Last September, as Chinese President Xi Jinping promoted the Maritime Silk Road (MSR) during a tour of Indian Ocean states, Indian Prime Minister Narendra Modi prepared to launch India’s own plan for maritime integration: Project Mausam. That initiative envisions India as the center of the “Indian Ocean world,” which stretches from Africa in the west to Southeast Asia in the east. Like China’s Maritime Silk Road, Project Mausam would boost regional commercial and cultural linkages – but where the MSR would have all roads leading back to China, Project Mausam seeks to return India to its role as the center of Indian Ocean trade.
The dueling Indian Ocean plans are a direct sign of India’s mistrust of the MSR and of China’s Indian Ocean ambitions more generally. To try and assuage those concerns, Beijing is now pushing for a linkage between Project Mausam and the MSR. Chinese Ambassador to India, Le Yucheng, recently said in an interview with The Hindu that Beijing wants to link its MSR and Silk Road Economic Belt projects with New Delhi’s Project Mausam. “India is China’s natural and significant partner in promoting the ‘Belt and Road’ initiatives,” Le said, noting that India’s participation in the Asian Infrastructure Investment Bank is a positive step in this direction. More generally, Le emphasized that “China is also willing to work with India to conduct trilateral cooperation and multilateral cooperation in the [Indian Ocean] region, to achieve win-win cooperation and common development.”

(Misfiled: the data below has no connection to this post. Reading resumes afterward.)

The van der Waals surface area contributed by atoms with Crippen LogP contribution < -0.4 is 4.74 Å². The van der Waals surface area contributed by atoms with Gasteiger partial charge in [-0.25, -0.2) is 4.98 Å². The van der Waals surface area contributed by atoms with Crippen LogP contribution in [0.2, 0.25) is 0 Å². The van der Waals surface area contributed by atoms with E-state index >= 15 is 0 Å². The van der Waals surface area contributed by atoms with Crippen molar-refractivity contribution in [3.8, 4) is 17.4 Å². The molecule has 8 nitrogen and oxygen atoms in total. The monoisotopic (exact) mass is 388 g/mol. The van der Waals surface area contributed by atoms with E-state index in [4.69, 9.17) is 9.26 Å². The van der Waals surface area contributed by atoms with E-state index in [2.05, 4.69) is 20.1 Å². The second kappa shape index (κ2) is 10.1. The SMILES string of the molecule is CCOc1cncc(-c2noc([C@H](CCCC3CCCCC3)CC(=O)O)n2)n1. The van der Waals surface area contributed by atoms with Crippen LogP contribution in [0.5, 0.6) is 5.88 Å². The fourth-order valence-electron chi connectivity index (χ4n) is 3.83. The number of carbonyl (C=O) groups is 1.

As China and India prepare to hold their annual defense dialogue later this week, China’s Foreign Ministry re-emphasized the two countries’ common interests in the Indian Ocean region. When spokesperson Hua Chunying was asked about Le’s comments, she responded that “China is ready to work with South Asian countries, including India [and] Sri Lanka, to strengthen policy communication [and] identify the meeting point of their development strategies.”
On the surface, the two projects do have much in common – both seek to expand regional integration, especially when it comes to trade and commerce. But on a deeper level, both the MSR and Project Mausam are about expanding influence – culturally, economically, and even strategically. India devised Project Mausam to counter perceptions that China was becoming the major Indian Ocean power; the chances of New Delhi allowing its initiative to become a sidespur to the larger MSR are slim to none.
China has had success in other cases tying its MSR to another country’s own development goals, most notably Indonesia’s “maritime fulcrum” policy. But when it comes to India, China faces deeper issues of mistrust and strategic competition. India has yet to buy in to the MSR, holding out even during Xi’s visit to India last year. Despite China’s repeated insistence that the MSR is a multilateral project (a “chorus” rather than a Chinese “solo,” in Xi’s words), India isn’t buying it.
To get India on board the MSR, Beijing will have to make real progress at dissolving the strategic issues between the two countries. Notably, China seems to be trying to do just that. China and India have raised hopes that they are newly committed to solving their long-standing border dispute – an ambitious goal that, if realized, could change the strategic calculus between the two neighbors. Both countries will be pushing for progress before Modi’s planned visit to China this May.
By next month, then, we should have a better idea if China’s MSR can ever woo India.